A pair of designers in Oslo looked high and low for cost-effective materials to remake their cramped late-19th-century apartment into a modern family home. The couple built their 12-foot-long Norwegian spruce bench from wood milled on their family farm outside the city.
For the kitchen, the couple imported plywood from Poland, where it is cheaper, and installed affordable Ikea cabinets.
Dawn Casale and Dave Crofton's Brooklyn brownstone bears a budget-conscious patina of surplus and salvaged materials. Their kitchen island and counters were fashioned from remilled Douglas fir beams. The drawers are from Ikea.
A fresh coat of Benjamin Moore Paper White paint helped Casale and Crofton modernize and brighten the interior, without demolishing the brownstone's exposed brick walls.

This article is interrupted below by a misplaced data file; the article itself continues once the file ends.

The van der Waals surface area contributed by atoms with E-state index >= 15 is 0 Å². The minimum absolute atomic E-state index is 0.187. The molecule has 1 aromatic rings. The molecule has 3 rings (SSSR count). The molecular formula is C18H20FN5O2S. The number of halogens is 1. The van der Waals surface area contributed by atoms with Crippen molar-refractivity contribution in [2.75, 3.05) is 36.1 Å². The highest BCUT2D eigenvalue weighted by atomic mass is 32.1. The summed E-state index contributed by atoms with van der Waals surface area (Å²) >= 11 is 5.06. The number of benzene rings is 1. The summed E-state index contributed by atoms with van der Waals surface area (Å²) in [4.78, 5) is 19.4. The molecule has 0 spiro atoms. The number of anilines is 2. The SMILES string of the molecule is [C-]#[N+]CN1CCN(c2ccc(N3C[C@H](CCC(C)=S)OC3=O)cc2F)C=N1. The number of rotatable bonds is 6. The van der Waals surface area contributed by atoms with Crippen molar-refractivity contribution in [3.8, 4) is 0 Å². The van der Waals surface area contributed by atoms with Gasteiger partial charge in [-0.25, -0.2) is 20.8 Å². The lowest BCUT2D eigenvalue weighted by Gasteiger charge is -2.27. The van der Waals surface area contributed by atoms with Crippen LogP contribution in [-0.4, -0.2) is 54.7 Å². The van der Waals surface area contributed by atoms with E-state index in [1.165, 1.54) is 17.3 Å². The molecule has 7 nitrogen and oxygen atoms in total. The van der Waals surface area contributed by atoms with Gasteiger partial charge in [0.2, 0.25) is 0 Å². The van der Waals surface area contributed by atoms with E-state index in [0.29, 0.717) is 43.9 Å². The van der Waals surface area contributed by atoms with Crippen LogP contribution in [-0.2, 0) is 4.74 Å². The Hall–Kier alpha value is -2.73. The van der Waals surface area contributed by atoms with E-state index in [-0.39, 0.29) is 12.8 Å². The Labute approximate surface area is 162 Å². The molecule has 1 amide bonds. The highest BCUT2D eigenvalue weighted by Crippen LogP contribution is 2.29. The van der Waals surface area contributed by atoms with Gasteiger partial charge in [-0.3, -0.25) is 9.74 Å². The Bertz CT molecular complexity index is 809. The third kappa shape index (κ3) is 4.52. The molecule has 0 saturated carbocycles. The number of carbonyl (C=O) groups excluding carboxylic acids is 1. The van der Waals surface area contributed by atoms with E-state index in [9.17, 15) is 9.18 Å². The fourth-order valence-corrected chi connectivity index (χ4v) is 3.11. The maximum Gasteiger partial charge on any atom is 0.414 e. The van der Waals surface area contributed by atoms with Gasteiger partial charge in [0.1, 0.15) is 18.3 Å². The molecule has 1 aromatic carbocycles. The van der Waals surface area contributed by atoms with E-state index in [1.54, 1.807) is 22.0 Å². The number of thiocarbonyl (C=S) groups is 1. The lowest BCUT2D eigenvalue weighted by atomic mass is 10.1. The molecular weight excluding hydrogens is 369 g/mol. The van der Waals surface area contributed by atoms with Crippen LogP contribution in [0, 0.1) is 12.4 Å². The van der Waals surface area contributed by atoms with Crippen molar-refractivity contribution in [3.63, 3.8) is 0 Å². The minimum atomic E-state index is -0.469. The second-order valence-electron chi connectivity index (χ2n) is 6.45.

Architect J.C. Schmeil added over 1,000-square-feet to a tiny 1935 Austin bungalow on a tight budget by utilizing plenty of salvaged materials, such as reclaimed travertine pavers for the patio.
Schmeil also installed energy-efficient Andersen 100 Series composite low-E windows to reduce his clients' long-range expenses.
Indie film director Jon Watts controlled cost while renovating his tiny Los Angeles apartment by installing a stained knotty-pine ceiling—“a very cost-effective solution,” he says.
Watts turned to online auctions to enliven his space without breaking the bank. Above his custom bed hangs a vintage Evelyn Ackerman textile found on eBay.
Budget renovations often require residents to pick their battles. Cecilia Tham and Yoel Karaso preserved original features of their 19th-century Barcelona apartment, such as the mosaic tile floor, in order to incorporate more modern elements. The result is a stunning patchwork of old and new.
Tham and Karaso's bathroom is defined by the apartment's grandest update: an angular freestanding tub composed of plywood.